Dean Trevor Busby is an English former professional rugby league footballer who played in the 1990s and 2000s. He played at representative level for England and Wales, and at club level for Hull F.C., St Helens and the Warrington Wolves, as a prop, second-row or loose forward, i.e. number 8 or 10, 11 or 12, or 13.

Roy Francis (rugby) Welsh RL coach and former GB & Wales international rugby league footballer

Roy Francis was a Welsh rugby union, and professional rugby league footballer and coach of the mid 20th century. He was the first Black British professional coach in any sport. Francis was also a highly accomplished player, scoring 229 tries in his 356 career games, chiefly as a wing. A Great Britain and Wales national representative three-quarter back, he played for English clubs Wigan, Barrow, Dewsbury, Warrington and Hull F.C. Francis then became a coach with Hull F.C. Renowned for his innovative coaching methods, he was regarded as a visionary, leading Hull to title success before going on to win the Challenge Cup with Leeds. He then broke further ground by moving on to coach in Australia with the North Sydney Bears before another brief stint at Leeds, and then Bradford Northern.

John William Whiteley MBE, born 20 November 1930 is an English World Cup winning former professional rugby league footballer, and coach. A Great Britain international representative forward, and later coach, he played his entire club football with Hull FC.

John H. Bridges, also known by the nickname of "Keith", is an English former professional rugby league footballer who played in the 1970s and 1980s. He played at representative level for Great Britain, England and Yorkshire, and at club level for Featherstone Rovers, Bradford Northern and Hull F.C., as an occasional goal-kicking hooker, i.e. number 9, during the era of contested scrums.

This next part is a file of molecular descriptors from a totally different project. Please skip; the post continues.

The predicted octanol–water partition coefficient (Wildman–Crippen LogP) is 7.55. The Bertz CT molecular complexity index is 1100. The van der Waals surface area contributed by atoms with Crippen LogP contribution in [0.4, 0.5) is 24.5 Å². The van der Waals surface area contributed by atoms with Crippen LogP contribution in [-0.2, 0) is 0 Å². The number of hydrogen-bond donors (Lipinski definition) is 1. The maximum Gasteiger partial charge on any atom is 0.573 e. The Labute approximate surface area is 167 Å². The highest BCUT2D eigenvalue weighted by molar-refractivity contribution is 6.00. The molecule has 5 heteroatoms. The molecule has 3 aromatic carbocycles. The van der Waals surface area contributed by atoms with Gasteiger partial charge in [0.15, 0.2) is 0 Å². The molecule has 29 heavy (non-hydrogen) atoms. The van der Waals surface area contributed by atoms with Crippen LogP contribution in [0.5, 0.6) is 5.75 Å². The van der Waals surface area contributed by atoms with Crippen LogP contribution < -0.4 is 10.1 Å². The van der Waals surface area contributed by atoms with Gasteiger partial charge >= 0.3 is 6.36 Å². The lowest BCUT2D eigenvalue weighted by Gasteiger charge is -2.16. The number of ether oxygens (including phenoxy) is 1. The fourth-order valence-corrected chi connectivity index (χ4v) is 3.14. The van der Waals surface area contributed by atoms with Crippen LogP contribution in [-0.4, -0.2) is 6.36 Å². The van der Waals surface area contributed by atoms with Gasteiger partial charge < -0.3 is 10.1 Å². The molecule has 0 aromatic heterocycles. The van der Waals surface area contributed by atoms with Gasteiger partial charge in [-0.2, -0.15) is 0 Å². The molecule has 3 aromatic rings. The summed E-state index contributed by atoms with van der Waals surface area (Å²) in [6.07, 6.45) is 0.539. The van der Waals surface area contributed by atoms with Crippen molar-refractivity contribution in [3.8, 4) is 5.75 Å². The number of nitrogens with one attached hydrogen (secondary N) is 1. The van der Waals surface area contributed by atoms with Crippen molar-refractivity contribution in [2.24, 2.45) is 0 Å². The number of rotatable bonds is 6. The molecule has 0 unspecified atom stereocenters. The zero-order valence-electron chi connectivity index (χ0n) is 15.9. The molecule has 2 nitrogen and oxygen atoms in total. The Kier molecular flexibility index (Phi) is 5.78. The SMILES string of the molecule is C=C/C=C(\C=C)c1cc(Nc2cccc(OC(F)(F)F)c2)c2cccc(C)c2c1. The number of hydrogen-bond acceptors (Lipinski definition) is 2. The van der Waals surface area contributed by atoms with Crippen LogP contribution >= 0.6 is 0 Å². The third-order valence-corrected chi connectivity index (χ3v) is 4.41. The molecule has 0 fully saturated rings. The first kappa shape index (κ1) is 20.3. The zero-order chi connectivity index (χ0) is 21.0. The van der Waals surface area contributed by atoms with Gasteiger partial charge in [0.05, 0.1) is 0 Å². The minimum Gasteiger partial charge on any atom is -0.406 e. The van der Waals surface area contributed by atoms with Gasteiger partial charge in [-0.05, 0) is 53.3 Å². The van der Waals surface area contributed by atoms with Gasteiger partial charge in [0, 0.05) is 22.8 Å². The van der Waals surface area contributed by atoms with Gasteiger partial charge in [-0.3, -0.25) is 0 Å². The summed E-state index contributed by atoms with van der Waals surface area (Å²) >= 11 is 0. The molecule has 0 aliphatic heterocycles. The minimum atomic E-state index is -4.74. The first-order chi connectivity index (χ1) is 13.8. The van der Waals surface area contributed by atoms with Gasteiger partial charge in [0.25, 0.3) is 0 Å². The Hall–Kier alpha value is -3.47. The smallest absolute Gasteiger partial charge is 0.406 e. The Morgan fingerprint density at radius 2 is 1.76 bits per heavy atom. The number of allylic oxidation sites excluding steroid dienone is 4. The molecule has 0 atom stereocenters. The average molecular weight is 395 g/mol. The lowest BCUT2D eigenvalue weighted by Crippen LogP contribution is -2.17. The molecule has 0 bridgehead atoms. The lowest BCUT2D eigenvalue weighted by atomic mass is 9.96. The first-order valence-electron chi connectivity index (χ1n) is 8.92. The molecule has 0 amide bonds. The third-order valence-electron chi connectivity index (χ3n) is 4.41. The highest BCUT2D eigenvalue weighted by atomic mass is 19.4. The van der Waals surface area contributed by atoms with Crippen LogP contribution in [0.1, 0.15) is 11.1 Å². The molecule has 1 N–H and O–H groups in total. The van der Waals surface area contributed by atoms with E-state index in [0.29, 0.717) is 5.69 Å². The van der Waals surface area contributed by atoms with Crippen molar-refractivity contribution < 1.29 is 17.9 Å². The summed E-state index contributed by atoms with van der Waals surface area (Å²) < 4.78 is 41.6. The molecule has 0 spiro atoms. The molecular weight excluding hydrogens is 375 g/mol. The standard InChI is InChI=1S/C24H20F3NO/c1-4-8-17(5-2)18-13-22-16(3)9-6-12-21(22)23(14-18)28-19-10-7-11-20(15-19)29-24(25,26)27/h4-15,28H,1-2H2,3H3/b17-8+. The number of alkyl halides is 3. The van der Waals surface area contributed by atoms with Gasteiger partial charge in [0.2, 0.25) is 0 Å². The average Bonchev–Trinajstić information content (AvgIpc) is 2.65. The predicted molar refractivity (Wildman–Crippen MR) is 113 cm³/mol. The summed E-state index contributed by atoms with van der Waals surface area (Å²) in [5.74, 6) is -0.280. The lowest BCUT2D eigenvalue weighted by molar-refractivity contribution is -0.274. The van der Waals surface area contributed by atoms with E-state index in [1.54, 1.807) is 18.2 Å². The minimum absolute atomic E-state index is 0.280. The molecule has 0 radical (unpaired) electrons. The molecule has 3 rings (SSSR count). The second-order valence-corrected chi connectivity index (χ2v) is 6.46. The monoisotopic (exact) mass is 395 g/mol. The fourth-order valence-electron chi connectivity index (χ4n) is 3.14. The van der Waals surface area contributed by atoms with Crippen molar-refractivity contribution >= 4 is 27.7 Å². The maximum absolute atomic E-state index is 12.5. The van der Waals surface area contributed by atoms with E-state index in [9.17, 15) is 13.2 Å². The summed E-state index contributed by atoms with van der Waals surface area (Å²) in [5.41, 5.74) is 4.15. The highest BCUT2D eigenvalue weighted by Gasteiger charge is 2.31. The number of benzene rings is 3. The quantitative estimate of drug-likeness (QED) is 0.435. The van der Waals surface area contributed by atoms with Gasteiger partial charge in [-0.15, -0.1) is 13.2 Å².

Vince Farrar English RL coach and former GB & England international rugby league footballer

Vincent "Vince" Farrar was an English professional rugby league footballer who played in the 1960s, 1970s and 1980s, and coached in the 1980s. He played at representative level for Great Britain, England and Yorkshire, and at club level for Featherstone Rovers (captain), Cronulla-Sutherland Sharks, Hull F.C. and the Sheffield Eagles (captain), as a prop, hooker or loose forward, i.e. number 8 or 10, 9, or 13, during the era of contested scrums, was captain of Hull during the 1978–79 season and 1979–80 season, and coached at club level for Featherstone Rovers.

Len Casey, also known by the nickname of "Cast Iron Casey", is an English former professional rugby league footballer who played in the 1960s, 1970s and 1980s, and coached in the 1980s and 1990s. He played at representative level for Great Britain and England, and at club level for Hull Kingston Rovers, Bradford Northern, Hull F.C. and Wakefield Trinity, as a prop, second-row or loose forward, and coached at club level for Wakefield Trinity, Hull FC, Beverley A.R.L.F.C. and the Scarborough Pirates.

S. John Shaw, also known by the nickname of "Joby", was an English World Cup winning professional rugby league footballer who played in the 1950s and 1960s. He played at representative level for Great Britain and Yorkshire, and at club level for Wakefield Trinity, and Halifax, as a hooker, i.e. number 9, during the era of contested scrums